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Valuing Foreign Lives and Settlements

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  • Dana David A.

    (Northwestern University School of Law)

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    Abstract

    Cost-benefit analysis in the United States for policy and legal purposes traditionally has been highly parochial, excluding not just losses or gains of welfare to non-U.S. residents from a given policy but also excluding any losses or gains in welfare U.S. residents would experience as a result of impacts to foreigners and foreign settlements. In the climate change context, this approach has meant that cost-benefit analyses for the costs of unmitigated climate change to the United States value at zero the losses that U.S. residents will bear as a result of the direct, adverse impacts of climate change to foreign lives and settlements. This article argues that there are sound theoretical reasons to include such welfare losses in a cost-benefit analysis, and that doing so requires going beyond revealed preference data to consider stated preference surveys. The article presents the findings of internet-based surveys that strongly suggest that the implicit assumption of the current approach to cost-benefit analysis in the United States—that U.S. residents value foreign lives and settlements that may be destroyed by climate change at zero—is untenable.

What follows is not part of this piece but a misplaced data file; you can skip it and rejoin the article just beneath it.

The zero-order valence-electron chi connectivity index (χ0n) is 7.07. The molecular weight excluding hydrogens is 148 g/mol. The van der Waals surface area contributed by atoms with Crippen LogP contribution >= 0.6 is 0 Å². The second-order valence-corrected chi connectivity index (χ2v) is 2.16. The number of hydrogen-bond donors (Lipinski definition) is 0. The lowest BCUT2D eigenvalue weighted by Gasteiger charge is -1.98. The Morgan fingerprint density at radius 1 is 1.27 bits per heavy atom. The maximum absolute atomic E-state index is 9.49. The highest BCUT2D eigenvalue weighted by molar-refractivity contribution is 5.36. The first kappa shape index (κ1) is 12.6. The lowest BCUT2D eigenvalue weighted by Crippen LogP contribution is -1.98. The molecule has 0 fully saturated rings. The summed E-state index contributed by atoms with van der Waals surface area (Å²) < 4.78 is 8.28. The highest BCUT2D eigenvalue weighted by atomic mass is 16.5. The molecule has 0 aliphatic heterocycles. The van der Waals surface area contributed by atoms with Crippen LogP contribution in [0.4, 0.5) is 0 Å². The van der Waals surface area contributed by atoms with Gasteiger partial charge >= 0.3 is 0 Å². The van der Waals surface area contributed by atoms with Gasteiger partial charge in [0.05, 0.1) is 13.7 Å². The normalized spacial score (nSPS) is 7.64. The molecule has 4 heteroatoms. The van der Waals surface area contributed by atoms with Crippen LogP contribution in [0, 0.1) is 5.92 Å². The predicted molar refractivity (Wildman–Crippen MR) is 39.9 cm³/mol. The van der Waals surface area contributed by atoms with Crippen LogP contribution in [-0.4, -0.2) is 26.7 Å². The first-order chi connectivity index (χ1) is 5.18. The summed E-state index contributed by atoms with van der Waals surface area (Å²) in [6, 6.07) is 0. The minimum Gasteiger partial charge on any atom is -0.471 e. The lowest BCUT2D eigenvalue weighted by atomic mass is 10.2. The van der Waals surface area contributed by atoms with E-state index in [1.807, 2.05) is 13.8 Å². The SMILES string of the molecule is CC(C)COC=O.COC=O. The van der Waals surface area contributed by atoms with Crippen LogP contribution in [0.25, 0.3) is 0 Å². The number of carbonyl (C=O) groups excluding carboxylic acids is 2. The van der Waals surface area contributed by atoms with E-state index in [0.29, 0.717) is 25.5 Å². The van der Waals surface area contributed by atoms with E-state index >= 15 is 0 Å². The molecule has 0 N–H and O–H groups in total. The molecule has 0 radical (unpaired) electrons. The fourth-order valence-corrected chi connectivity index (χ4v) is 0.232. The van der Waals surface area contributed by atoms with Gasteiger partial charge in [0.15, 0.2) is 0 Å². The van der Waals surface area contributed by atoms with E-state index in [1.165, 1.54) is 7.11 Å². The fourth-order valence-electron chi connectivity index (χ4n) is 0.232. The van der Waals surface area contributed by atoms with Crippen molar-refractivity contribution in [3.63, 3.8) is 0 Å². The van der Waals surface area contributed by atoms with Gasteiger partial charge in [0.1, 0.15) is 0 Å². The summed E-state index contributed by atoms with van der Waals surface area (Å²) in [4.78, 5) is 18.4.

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    File URL: http://www.degruyter.com/view/j/jbca.2010.1.1/jbca.2010.1.1.1003/jbca.2010.1.1.1003.xml?format=INT
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    Bibliographic Info

    Article provided by De Gruyter in its journal Journal of Benefit-Cost Analysis.

    Volume (Year): 1 (2010)
    Issue (Month): 1 (July)
    Pages: 1-26

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    Handle: RePEc:bpj:jbcacn:v:1:y:2010:i:1:n:4

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    Web page: http://www.degruyter.com

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